I haven’t written much about my younger daughter. H is thirteen and in eighth grade. She finds herself in the throes of hormonal rage nearly daily. It’s quite fun. (Do I need to point out this is sarcasm?)
This morning I asked her if she was currently in PE or Health, as I know they periodically rotate. She said she was in Health and they were learning about STDs. Never one to shirk, even at breakfast, I asked her what she was learning. She said not much, because the class is taught in the cafeteria, and there are too many students and she has to sit in the back. The teacher uses an overhead projector with a slide. The slide, she said, is in really small print and hard to read because it was not something the teacher wrote, but printed from a book. “Ok, well, surely the teacher talks to you about the diseases, right? Which ones are you learning about?” I asked.
She replied, “I don’t know. Just that some are curable and some are not. And AIDS can kill you.”
“Did the teacher tell you how to prevent them?”
“Oh, so you learned about condoms?”
“No, Mom. She said abstinence is the only way to make sure you don’t die. That means don’t ever have sex.”
“Are you sure she didn’t tell you about condoms?”
“Mom! We’re in eighth grade. All she’s allowed to tell us is that sex can kill us so we won’t do it.”
H doesn’t know it yet, but she’s in for a treat tomorrow. She gets to watch this video (emphasis mine):
Just Thought You Oughta Know, The Medical Institute, 1998 (7 minutes)
Plans for the future are often derailed by unplanned pregnancy and STIs. There is a solution, but it requires character, not condoms. The path to a deeply satisfying sex life begins with a decision to delay sexual activity with an uninfected partner. Young people need parents, educators, and other adults involved in their lives to encourage them to commit to delaying sex. This video was created in a format of teens talking to teens about the medical facts, but it’s meant as a springboard for opening the lines of communication between teens and adults.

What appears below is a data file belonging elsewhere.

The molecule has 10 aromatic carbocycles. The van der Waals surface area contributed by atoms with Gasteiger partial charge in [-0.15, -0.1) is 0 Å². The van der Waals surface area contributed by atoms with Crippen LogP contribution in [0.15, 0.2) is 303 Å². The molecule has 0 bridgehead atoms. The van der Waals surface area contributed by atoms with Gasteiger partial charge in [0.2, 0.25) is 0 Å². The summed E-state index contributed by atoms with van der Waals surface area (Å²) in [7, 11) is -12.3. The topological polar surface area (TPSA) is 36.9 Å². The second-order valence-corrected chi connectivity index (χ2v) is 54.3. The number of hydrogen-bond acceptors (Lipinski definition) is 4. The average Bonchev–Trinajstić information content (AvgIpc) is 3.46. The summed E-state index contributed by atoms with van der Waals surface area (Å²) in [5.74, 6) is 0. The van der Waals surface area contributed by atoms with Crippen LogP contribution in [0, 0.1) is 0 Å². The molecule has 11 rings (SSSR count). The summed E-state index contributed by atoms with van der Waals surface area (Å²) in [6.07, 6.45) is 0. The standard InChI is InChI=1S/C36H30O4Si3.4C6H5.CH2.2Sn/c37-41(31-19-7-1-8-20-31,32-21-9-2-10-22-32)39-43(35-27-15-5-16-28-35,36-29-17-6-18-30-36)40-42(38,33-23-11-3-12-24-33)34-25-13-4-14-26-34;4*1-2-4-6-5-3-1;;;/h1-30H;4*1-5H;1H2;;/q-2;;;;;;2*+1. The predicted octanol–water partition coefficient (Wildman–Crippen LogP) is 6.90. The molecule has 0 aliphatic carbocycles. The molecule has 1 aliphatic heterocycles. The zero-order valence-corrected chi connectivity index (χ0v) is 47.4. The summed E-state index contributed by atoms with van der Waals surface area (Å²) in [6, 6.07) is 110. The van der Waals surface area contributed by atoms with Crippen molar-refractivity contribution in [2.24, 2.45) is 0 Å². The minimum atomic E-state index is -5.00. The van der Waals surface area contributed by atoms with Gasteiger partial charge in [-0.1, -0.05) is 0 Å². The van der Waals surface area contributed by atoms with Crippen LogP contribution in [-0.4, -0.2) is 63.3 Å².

This is the county’s official policy:
Contraception: ******** County Public Schools do not condone students engaging in sexual intercourse before marriage because of the risk of sexually-transmitted diseases and pregnancy, potential psychological and emotional problems, and loss of self-esteem. However, students should be taught that contraception is one method of reducing the risk of pregnancy or contracting sexually-transmitted infections. Although methods of contraception may be appropriate for discussion, any teaching, discussion, or use of literature that involves techniques of applying contraceptive devices is prohibited. Due to the sensitive nature of this subject, students wishing additional information should be encouraged to discuss this topic with their parents or should be referred to the public library.
At that, ladies and gentlemen, is how our public school system teaches responsible sexual health: Don’t do it before marriage. It might kill you.